‘The Haunting of Sharon Tate’ is exploitative garbage

by Kate Walz on April 4, 2019

in Print Reviews,Reviews

[Rating: Rock Fist Way Down]

The Manson Family, Charles Manson, Helter Skelter, Sharon Tate – there’s a cultural fascination there. The brutality, the senselessness, the random horrible luck of the victims, have all made the situation a warning – sometimes, there’s nothing that can be done to protect yourself.

The Haunting of Sharon Tate, out in theaters (locally at Screenland Crossroads) and on demand tomorrow, is a disrespectful mess of a movie, starring a horribly miscast Hilary Duff and random sorta-celebs Jonathan Bennett and Lydia Hurst. Daniel Farrands (The Amityville Murders) wrote and directed, and he seems to be trying to create a genre of reimagining true crime into horror. His next project is The Murder of Nicole Brown Simpson.

And if The Haunting of Sharon Tate is any indicator of the care, respect and thoughtfulness he will give these very real victims and their very real still living families, we’re in trouble.

Claiming to be inspired by a true story, the movie is actually inspired by a single uncorroborated quote Sharon Tate supposedly gave to a gossip columnist a year before her death. Beyond this one guy saying she had dreamt her murder (with accurate details), there’s absolutely no evidence. If you have it, please send it in – I couldn’t find it anywhere.

The movie takes off from there – if Sharon Tate had dreamt of her own death, would she have been able to prevent it? Well, no. And, it probably would have been a super boring movie – “Oh, I dreamt I’d die in this house. I’m going to get a hotel.” Manson family arrives at empty house, goes home. Roll credits. Because the thing about these murders was that it wasn’t personal – it was the address.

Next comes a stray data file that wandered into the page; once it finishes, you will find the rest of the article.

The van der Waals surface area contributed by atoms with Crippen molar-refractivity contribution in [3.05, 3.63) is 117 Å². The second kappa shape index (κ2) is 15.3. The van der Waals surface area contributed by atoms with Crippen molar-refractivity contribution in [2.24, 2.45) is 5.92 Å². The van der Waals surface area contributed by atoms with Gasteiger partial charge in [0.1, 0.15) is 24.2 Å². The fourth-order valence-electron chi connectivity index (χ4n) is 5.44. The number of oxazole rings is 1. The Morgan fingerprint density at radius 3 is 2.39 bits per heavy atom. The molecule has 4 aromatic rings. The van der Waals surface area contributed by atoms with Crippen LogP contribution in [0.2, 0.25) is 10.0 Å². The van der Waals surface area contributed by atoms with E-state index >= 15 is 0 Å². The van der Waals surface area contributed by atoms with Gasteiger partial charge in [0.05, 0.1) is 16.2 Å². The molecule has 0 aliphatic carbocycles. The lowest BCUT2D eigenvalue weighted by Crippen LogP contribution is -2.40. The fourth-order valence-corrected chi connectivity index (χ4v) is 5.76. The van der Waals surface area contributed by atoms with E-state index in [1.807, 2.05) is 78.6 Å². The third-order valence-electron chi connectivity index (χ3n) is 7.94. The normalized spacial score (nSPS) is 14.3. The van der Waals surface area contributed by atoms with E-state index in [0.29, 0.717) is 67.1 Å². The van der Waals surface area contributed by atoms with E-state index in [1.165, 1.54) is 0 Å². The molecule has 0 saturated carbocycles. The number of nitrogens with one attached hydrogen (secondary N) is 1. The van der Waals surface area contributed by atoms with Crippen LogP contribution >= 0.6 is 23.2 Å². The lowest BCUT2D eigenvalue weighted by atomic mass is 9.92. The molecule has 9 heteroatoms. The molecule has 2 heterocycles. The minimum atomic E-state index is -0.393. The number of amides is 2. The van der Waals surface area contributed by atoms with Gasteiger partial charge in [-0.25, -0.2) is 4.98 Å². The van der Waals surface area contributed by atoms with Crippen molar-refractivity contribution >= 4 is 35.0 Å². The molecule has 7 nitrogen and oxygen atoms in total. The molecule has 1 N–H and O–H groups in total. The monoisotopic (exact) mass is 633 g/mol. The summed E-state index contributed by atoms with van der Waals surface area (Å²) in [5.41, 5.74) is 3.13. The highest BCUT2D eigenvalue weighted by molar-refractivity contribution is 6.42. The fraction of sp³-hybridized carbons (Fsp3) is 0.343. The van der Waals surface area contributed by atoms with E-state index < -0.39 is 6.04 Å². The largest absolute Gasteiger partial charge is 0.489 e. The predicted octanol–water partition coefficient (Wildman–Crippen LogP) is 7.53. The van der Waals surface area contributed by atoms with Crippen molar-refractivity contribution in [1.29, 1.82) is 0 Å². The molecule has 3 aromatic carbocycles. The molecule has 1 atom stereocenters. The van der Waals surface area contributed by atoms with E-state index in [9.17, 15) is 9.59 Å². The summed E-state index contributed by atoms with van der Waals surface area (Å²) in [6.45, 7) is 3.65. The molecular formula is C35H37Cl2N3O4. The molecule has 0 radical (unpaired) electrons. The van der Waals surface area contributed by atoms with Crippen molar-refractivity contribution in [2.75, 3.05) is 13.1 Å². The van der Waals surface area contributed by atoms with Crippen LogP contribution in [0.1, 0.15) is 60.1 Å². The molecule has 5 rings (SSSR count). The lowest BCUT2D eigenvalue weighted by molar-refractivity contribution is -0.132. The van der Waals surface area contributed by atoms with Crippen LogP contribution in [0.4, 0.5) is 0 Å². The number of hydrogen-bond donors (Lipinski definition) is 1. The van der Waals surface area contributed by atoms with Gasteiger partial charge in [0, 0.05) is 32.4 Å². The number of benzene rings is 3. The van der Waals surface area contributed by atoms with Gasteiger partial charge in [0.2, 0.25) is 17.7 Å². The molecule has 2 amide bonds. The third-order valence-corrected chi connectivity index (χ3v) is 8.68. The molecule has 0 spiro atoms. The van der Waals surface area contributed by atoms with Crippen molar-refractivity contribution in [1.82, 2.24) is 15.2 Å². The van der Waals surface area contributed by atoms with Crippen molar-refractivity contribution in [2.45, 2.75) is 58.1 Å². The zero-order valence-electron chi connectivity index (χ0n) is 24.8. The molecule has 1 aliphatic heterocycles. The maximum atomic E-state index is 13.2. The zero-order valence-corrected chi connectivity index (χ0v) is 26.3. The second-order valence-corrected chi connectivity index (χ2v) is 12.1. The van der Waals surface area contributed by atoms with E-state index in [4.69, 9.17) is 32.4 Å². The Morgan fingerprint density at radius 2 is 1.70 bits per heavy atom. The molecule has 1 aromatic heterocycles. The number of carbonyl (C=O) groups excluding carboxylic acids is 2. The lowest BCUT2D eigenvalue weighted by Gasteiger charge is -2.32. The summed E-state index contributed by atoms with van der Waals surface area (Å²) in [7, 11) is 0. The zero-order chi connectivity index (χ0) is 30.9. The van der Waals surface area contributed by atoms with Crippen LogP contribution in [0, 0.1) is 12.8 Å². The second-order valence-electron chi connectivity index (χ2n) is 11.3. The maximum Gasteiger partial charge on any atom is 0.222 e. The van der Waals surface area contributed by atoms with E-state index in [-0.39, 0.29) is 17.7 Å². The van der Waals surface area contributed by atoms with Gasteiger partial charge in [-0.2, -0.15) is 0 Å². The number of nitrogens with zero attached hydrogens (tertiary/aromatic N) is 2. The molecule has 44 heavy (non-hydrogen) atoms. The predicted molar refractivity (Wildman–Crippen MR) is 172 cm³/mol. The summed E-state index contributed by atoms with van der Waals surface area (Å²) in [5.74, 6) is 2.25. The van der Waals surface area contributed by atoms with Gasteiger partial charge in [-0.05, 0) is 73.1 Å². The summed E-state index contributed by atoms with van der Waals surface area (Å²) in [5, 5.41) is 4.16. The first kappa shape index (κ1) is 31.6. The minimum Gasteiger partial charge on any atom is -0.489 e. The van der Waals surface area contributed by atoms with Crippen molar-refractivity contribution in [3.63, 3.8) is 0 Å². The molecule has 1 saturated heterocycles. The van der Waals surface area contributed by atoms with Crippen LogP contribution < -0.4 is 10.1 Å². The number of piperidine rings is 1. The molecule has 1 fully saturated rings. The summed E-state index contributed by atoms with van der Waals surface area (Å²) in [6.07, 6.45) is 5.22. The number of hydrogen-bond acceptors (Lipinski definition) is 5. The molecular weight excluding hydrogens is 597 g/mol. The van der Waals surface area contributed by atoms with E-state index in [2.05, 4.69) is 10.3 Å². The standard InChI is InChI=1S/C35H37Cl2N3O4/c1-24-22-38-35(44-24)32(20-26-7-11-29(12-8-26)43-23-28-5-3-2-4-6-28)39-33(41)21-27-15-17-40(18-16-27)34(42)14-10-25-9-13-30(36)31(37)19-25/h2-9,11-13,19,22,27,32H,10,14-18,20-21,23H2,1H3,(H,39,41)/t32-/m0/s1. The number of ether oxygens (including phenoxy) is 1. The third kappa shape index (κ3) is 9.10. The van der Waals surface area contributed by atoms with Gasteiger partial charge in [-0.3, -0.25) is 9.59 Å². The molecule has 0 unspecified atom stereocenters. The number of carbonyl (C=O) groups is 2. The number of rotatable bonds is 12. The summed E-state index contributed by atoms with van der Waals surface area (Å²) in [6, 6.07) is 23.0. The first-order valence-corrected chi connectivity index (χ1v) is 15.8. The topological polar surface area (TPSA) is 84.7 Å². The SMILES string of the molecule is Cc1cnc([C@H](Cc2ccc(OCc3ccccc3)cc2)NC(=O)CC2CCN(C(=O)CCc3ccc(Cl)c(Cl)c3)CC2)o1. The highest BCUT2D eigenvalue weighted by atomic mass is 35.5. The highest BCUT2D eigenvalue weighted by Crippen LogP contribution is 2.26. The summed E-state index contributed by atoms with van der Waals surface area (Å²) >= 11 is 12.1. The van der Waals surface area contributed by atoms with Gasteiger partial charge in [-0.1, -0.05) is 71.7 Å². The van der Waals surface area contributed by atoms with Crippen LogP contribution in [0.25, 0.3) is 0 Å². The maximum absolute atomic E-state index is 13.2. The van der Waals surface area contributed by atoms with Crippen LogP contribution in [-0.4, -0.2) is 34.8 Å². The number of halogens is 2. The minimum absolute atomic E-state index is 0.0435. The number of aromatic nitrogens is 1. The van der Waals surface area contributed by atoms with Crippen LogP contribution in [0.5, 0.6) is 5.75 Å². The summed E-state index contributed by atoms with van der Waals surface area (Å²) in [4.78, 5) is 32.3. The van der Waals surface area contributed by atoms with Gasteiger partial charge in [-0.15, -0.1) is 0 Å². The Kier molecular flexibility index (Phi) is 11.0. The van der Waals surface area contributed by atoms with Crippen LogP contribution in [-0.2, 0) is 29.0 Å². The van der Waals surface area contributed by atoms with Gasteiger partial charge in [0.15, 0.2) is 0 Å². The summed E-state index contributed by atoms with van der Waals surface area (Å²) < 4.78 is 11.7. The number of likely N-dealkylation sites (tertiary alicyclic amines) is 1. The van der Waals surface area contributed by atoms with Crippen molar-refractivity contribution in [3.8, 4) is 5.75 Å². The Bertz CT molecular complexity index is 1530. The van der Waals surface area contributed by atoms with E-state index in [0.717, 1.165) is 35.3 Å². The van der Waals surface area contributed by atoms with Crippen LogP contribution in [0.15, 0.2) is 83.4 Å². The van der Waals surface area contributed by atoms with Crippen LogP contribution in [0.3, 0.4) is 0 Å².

Instead what Farrands constructs is the weirdest, most boring retelling of this tale – and with a whiff of victim blaming and absolutely no interest in historical accuracy (beyond body placement). Duff makes one of three faces for two hours (you’ll see them in the pics here) and waivers through a series of vague accents while she is stalked by the members of the Manson Family. (Or is she? Who cares – because it never happened!)

My favorite scene (in that I laughed the hardest) involved Duff (I don’t want to disrespect the dead by calling her Sharon, because this movie is disrespectful enough) finding Charles Manson’s musical recordings and being told to play them backward by some random dude and getting the bejeezus scared out of her. My eyes rolled so hard they nearly got stuck.

It’s an unholy mess of a movie. Sharon Tate and her friends deserved better in life, and they certainly don’t deserve to be remembered like this. And poor Nicole Brown Simpson is next.

Kate Walz

Kate is a content-consuming pop-culture nerd. Her top 5 movies are: The Philadelphia Story, The Master, The Fountain, What About Bob and The Departed.

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